Tips for getting in to Oxbridge
- 15th January 2017
- Posted by: s6tutoring1
- Category: S6 Tutoring Academy Ltd Blog
Tips for getting in to Oxbridge
Emily is in her first year studying English Literature at Queens’ College Cambridge and has kindly offered us these tips for those interested in applying to the Universities of Oxford / Cambridge.
Love your subject!
Starting off with a ridiculously obvious one but you have to really love the subject that you are applying for and this passion has to come across in your personal statement and at interview. If you aren’t really enthused by it, it is unlikely that you will enjoy going to Oxford or Cambridge anyway due to the workload.
Go above and beyond your syllabus
To get an interview and then to eventually get an offer at Oxbridge you have to show that you have gone above and beyond your syllabus and shown your own initiative to read outside your homework. For example, if you find a particular topic interesting in the syllabus you should expand that interest to levels that you do not need to know for your exams and write about that part on your personal statement. It is also important to know however that you are not expected to know everything just know the things that you are interested in in detail and be able to think more widely about other subjects.
Keep up to date with the news
A really practical thing that you can do is keep up to date with the news. If you are applying for a science subject it is a good idea to look into articles on advancements on different areas of science that you are interested in. If you are applying for an arts or humanities subject just watching the news or reading a newspaper can help prepare you for interview.
Practice talking about your subject
Interviews are on the whole incredibly scary and even if you are the most confident person, you would be surprised how easily you seize up and have a mind blank when two professors at the top of your field ask you your opinion on the topics you have discussed on your personal statement. Practice talking about the books that you have read or the work that you have been doing in class to a friend, parent, pet or even a pot-plant!
Cambridge and Oxford University don’t seem to care about extra-curricular activities. It is all about getting good grades and showing your love for your subject so concentrate on this in your personal statement rather than mentioning that you achieved bronze DofE!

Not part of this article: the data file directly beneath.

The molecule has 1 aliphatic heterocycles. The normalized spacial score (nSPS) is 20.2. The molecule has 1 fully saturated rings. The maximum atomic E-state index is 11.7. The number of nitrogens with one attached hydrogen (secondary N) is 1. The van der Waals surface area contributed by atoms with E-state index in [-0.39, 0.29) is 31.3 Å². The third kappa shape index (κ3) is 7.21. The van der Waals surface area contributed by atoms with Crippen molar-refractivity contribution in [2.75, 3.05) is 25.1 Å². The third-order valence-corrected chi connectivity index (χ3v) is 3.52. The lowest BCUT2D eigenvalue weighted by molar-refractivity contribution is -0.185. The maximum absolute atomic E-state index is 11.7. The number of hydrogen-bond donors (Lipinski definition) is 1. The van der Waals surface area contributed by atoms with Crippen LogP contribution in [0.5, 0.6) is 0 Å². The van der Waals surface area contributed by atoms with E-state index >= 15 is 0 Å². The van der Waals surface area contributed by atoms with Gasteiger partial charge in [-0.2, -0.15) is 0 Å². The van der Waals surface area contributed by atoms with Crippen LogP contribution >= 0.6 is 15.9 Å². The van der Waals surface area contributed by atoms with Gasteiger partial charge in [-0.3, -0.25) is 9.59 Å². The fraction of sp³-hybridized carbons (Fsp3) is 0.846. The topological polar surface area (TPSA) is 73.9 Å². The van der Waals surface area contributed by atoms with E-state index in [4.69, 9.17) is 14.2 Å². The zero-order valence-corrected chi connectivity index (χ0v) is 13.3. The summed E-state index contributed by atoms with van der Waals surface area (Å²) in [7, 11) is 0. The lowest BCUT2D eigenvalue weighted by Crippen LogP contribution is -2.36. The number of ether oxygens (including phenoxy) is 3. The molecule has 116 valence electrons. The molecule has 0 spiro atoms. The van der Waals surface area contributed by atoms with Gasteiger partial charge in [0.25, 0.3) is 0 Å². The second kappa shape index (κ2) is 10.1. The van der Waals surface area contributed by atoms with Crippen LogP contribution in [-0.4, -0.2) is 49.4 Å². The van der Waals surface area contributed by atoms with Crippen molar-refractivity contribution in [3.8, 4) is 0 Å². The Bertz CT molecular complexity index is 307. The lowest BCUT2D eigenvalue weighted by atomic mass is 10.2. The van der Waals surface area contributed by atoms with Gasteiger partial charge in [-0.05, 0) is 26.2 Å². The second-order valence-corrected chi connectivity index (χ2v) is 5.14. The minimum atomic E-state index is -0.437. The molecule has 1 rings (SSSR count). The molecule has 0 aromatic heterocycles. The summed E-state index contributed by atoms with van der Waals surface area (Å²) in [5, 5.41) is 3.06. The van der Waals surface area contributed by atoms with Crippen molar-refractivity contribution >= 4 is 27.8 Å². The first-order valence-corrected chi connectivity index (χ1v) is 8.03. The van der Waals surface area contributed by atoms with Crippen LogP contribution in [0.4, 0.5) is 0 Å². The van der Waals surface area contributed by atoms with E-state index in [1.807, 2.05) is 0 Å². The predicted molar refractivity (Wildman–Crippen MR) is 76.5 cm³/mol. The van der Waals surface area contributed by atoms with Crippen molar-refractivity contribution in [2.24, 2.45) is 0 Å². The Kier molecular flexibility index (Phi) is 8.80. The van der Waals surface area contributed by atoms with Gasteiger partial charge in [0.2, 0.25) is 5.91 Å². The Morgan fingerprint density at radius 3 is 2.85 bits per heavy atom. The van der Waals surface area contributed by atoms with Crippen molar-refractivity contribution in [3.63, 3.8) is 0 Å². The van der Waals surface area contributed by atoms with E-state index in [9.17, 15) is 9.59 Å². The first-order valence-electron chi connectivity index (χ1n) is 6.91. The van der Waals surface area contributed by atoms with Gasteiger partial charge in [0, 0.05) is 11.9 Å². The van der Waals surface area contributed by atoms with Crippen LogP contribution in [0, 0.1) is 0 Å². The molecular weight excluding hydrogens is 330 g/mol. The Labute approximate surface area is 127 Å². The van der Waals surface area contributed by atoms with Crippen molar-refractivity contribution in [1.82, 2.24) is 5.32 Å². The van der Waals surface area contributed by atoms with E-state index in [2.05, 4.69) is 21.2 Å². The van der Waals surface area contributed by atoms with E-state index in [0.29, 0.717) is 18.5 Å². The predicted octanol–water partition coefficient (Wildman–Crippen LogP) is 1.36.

Think outside the box
In your research beforehand and in your interview, be unique and think outside the box. For example, if you are applying to study History, bear in mind how many other students will have expressed that their favourite part of History is Henry VIII! Try and be more unique with your thinking – is there a more obscure period of history that your prefer? Is there a certain character/event/war/theme in Henry VIII’s court that you are interested in?
It is also a good idea to make connections in your head between different topics before you go into your interview. Being able to link different themes and ideas is a very useful skill, especially when questions are thrown at you that you may struggle to see any connection to the work that you have done in the past. If you are applying for English, for example, being able to see common themes between books in a specific period or a pattern through the works of a particular author, will definitely help you navigate your interview.
Make sure that you are brave in your interview and argue your point with confidence. The interviewer will most probably be goading you to argue back at them so make sure you speak up and say your opinions. Interviews are like supervisions so they are just testing if you would thrive in this environment and if they would enjoy teaching you!
Prepare to make mistakes
It is completely okay to backtrack from a statement you have made in your personal statement or in the interview as long as you give clear reasoning as to why you originally said what you said and how your opinions have changed. Realising that you are wrong rather than being backed into a corner is a much better option.
Try to relax! Oxbridge is definitely not the be all and end all and if it’s not meant to be, it’s not meant to be. I would try to treat the whole thing like a valuable experience that you will learn so much from rather than pinning all your hopes on it. In fact, if you are someone who really stresses out, Oxford and Cambridge may not be the place for you due to the high pressure environment and the workload.